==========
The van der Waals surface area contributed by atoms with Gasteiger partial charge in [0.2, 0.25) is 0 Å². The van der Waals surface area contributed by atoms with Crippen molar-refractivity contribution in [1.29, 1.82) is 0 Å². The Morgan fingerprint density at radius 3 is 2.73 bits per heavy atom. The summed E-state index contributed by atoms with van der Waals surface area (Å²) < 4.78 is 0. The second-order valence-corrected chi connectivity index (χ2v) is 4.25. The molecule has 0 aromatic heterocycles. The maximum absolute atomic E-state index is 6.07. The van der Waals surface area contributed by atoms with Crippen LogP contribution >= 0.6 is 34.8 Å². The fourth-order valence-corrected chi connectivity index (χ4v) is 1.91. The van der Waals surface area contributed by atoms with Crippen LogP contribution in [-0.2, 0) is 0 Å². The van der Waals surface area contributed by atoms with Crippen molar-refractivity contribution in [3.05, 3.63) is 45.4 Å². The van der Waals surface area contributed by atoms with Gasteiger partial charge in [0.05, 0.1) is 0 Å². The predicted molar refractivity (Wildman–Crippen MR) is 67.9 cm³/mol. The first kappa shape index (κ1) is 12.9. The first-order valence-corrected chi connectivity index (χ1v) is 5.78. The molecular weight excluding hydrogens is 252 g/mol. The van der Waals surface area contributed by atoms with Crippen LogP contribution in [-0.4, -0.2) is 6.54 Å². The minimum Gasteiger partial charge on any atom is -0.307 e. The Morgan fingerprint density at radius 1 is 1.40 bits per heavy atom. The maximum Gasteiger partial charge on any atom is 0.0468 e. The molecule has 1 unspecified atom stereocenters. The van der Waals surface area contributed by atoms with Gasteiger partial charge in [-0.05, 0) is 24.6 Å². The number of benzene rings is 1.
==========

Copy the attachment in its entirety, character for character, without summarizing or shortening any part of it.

The van der Waals surface area contributed by atoms with Gasteiger partial charge in [0.2, 0.25) is 0 Å². The van der Waals surface area contributed by atoms with Crippen molar-refractivity contribution in [1.29, 1.82) is 0 Å². The Morgan fingerprint density at radius 3 is 2.73 bits per heavy atom. The summed E-state index contributed by atoms with van der Waals surface area (Å²) < 4.78 is 0. The second-order valence-corrected chi connectivity index (χ2v) is 4.25. The molecule has 0 aromatic heterocycles. The maximum absolute atomic E-state index is 6.07. The van der Waals surface area contributed by atoms with Crippen LogP contribution >= 0.6 is 34.8 Å². The fourth-order valence-corrected chi connectivity index (χ4v) is 1.91. The van der Waals surface area contributed by atoms with Crippen LogP contribution in [-0.2, 0) is 0 Å². The van der Waals surface area contributed by atoms with Crippen molar-refractivity contribution in [3.05, 3.63) is 45.4 Å². The van der Waals surface area contributed by atoms with Gasteiger partial charge in [0.05, 0.1) is 0 Å². The predicted molar refractivity (Wildman–Crippen MR) is 67.9 cm³/mol. The first kappa shape index (κ1) is 12.9. The first-order valence-corrected chi connectivity index (χ1v) is 5.78. The molecular weight excluding hydrogens is 252 g/mol. The van der Waals surface area contributed by atoms with Crippen LogP contribution in [-0.4, -0.2) is 6.54 Å². The minimum Gasteiger partial charge on any atom is -0.307 e. The Morgan fingerprint density at radius 1 is 1.40 bits per heavy atom. The maximum Gasteiger partial charge on any atom is 0.0468 e. The molecule has 1 unspecified atom stereocenters. The van der Waals surface area contributed by atoms with Gasteiger partial charge in [-0.05, 0) is 24.6 Å². The number of benzene rings is 1.